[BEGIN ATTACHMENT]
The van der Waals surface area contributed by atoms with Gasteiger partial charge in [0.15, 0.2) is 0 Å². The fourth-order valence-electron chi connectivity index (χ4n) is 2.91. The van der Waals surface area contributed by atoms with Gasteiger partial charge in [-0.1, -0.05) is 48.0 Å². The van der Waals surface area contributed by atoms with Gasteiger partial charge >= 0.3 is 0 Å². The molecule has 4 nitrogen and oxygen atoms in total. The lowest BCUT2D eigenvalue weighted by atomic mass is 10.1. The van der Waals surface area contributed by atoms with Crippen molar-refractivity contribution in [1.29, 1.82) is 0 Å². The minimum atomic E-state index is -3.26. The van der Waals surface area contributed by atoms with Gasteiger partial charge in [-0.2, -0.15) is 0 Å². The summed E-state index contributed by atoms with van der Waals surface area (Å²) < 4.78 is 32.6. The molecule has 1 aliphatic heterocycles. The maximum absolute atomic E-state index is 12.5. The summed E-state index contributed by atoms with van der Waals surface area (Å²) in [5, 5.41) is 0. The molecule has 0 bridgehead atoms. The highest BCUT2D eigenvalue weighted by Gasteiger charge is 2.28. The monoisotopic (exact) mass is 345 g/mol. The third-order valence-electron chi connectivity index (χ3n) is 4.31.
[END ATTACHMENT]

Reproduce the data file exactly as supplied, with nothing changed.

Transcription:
The van der Waals surface area contributed by atoms with Gasteiger partial charge in [0.15, 0.2) is 0 Å². The fourth-order valence-electron chi connectivity index (χ4n) is 2.91. The van der Waals surface area contributed by atoms with Gasteiger partial charge in [-0.1, -0.05) is 48.0 Å². The van der Waals surface area contributed by atoms with Gasteiger partial charge >= 0.3 is 0 Å². The molecule has 4 nitrogen and oxygen atoms in total. The lowest BCUT2D eigenvalue weighted by atomic mass is 10.1. The van der Waals surface area contributed by atoms with Crippen molar-refractivity contribution in [1.29, 1.82) is 0 Å². The minimum atomic E-state index is -3.26. The van der Waals surface area contributed by atoms with Gasteiger partial charge in [-0.2, -0.15) is 0 Å². The summed E-state index contributed by atoms with van der Waals surface area (Å²) < 4.78 is 32.6. The molecule has 1 aliphatic heterocycles. The maximum absolute atomic E-state index is 12.5. The summed E-state index contributed by atoms with van der Waals surface area (Å²) in [5, 5.41) is 0. The molecule has 0 bridgehead atoms. The highest BCUT2D eigenvalue weighted by Gasteiger charge is 2.28. The monoisotopic (exact) mass is 345 g/mol. The third-order valence-electron chi connectivity index (χ3n) is 4.31.